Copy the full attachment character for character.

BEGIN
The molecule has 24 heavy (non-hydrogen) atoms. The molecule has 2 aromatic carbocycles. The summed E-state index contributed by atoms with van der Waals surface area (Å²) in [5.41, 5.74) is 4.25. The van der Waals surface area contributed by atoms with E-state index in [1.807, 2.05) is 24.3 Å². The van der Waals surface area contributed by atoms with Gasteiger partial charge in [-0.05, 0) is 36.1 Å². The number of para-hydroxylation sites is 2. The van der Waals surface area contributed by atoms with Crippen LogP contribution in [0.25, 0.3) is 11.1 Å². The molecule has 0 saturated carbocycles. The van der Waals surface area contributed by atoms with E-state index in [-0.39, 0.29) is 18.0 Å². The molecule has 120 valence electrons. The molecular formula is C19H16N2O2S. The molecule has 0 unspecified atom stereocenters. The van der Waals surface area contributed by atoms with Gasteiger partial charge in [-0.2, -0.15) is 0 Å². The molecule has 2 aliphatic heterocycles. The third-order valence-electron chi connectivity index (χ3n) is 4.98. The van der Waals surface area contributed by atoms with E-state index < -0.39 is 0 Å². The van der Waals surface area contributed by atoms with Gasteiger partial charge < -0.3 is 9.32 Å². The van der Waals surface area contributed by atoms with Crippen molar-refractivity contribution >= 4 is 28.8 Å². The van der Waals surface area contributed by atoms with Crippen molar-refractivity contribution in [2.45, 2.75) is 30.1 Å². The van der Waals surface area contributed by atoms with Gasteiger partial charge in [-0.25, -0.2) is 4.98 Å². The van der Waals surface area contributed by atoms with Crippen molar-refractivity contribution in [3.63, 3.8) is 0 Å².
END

The molecule has 24 heavy (non-hydrogen) atoms. The molecule has 2 aromatic carbocycles. The summed E-state index contributed by atoms with van der Waals surface area (Å²) in [5.41, 5.74) is 4.25. The van der Waals surface area contributed by atoms with E-state index in [1.807, 2.05) is 24.3 Å². The van der Waals surface area contributed by atoms with Gasteiger partial charge in [-0.05, 0) is 36.1 Å². The number of para-hydroxylation sites is 2. The van der Waals surface area contributed by atoms with Crippen LogP contribution in [0.25, 0.3) is 11.1 Å². The molecule has 0 saturated carbocycles. The van der Waals surface area contributed by atoms with E-state index in [-0.39, 0.29) is 18.0 Å². The molecule has 120 valence electrons. The molecular formula is C19H16N2O2S. The molecule has 0 unspecified atom stereocenters. The van der Waals surface area contributed by atoms with Gasteiger partial charge in [-0.2, -0.15) is 0 Å². The molecule has 2 aliphatic heterocycles. The third-order valence-electron chi connectivity index (χ3n) is 4.98. The van der Waals surface area contributed by atoms with E-state index < -0.39 is 0 Å². The van der Waals surface area contributed by atoms with Gasteiger partial charge < -0.3 is 9.32 Å². The van der Waals surface area contributed by atoms with Crippen molar-refractivity contribution >= 4 is 28.8 Å². The van der Waals surface area contributed by atoms with Crippen molar-refractivity contribution in [2.45, 2.75) is 30.1 Å². The van der Waals surface area contributed by atoms with Gasteiger partial charge in [-0.25, -0.2) is 4.98 Å². The van der Waals surface area contributed by atoms with Crippen molar-refractivity contribution in [3.63, 3.8) is 0 Å².